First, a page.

Bob was born in Kansas City, Mo. and raised in Chicago, Ill., where he met Myrt in their early teens. Myrt and Bob married in November 1947 and moved to Ann Arbor, Mich., where in 1952, he received Bachelor of Science degrees in Metallurgical and Chemical Engineering from the University of Michigan. Bob moved from Michigan to California to work for Union Oil as a refinery corrosion engineer shortly after graduation. In 1958, he became involved in the aerospace industry at Aerojet, first in San Ramon and then in Southern California to participate in the Space Race. When Voyager didn’t see life on Mars, Bob turned his engineering talents to the medical research instruments industry, working at Beckman Instruments in Palo Alto as Chief Metallurgical Engineer and moving his family to Ladera in Portola Valley.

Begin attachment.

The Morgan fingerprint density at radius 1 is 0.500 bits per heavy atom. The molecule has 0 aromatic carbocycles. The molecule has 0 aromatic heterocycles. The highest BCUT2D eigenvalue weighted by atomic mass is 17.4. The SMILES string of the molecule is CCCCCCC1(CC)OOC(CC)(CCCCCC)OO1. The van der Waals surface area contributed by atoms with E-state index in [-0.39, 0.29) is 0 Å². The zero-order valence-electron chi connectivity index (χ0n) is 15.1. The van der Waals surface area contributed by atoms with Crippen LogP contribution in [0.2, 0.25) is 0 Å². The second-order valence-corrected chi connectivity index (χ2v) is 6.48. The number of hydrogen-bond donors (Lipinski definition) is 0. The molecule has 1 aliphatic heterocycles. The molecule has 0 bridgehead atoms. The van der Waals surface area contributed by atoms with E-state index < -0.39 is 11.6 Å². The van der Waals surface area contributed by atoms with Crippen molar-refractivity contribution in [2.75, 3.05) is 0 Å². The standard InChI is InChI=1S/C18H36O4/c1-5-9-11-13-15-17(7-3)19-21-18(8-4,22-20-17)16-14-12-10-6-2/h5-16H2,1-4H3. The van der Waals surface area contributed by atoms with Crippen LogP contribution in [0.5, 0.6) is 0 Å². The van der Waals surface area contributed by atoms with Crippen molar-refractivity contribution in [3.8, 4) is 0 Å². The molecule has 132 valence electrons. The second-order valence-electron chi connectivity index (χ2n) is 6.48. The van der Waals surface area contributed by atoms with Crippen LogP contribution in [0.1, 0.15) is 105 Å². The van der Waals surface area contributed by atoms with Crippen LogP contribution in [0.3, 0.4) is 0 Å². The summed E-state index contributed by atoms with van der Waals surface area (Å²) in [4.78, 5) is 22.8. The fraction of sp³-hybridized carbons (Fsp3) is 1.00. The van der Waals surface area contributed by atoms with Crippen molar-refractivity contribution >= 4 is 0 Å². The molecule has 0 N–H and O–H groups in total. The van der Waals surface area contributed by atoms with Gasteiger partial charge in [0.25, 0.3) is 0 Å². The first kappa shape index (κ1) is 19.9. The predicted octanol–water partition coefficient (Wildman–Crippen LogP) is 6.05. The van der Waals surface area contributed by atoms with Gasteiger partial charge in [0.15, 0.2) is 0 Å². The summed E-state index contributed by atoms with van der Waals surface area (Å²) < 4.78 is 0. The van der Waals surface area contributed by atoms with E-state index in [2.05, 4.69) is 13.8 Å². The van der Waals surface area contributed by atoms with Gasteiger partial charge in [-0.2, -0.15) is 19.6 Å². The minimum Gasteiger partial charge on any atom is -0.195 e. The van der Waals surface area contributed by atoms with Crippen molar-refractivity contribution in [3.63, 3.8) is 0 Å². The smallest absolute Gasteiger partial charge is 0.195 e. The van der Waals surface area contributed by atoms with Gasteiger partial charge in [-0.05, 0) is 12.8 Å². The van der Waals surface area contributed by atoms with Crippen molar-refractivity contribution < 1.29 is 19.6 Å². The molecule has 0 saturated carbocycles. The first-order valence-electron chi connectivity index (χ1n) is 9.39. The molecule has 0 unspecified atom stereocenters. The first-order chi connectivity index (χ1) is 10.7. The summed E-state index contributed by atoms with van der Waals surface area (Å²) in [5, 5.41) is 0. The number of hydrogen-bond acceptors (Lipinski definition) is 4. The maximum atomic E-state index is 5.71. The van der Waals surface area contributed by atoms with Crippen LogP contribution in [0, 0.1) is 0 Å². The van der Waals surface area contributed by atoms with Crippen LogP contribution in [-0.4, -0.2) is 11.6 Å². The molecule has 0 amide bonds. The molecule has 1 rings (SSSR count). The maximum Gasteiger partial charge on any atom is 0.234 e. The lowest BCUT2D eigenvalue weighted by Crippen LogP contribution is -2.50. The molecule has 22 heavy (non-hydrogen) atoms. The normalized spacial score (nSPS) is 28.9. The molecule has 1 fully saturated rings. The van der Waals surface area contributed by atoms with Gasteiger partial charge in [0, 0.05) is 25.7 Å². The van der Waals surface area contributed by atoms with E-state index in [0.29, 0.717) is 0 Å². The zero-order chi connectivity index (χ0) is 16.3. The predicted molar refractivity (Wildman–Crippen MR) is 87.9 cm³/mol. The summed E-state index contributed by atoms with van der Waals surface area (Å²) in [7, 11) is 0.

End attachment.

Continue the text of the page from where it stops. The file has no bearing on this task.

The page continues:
Bob had a passion for reading, playing racquetball and golf, traveling the world, watching Giants baseball and attending college football games. He also enjoyed attending his children and grandchildren’s many activities, including numerous sports, performances and plays. He was head umpire for Alpine Little League in the late 1960s. Bob was an Elk from 1976 through 2004. After retiring in 1991 from Beckman, he spent many pleasant Tuesdays as a golf marshall at the Stanford Golf Course until last year.

Foremost, Bob was a loving, lifelong companion to Myrt. His legacy is that of a mentor with a strong moral compass, who led by example with warmth and grace.

A celebration of Bob’s life will be held at 2PM on Saturday, March 15, at Ladera Community Church, 3300 Alpine Road, Portola Valley CA 94028.  There will be a reception in Peabody Hall following the service. 

Donations in Bob’s honor may be made to The Canary Foundation (, or to the Ladera Community Church Endowment fund by check.  The Endowment Fund makes sizable donations each year to local organizations fighting poverty. 

Posted by twcarey on 03/01 at 12:36 PM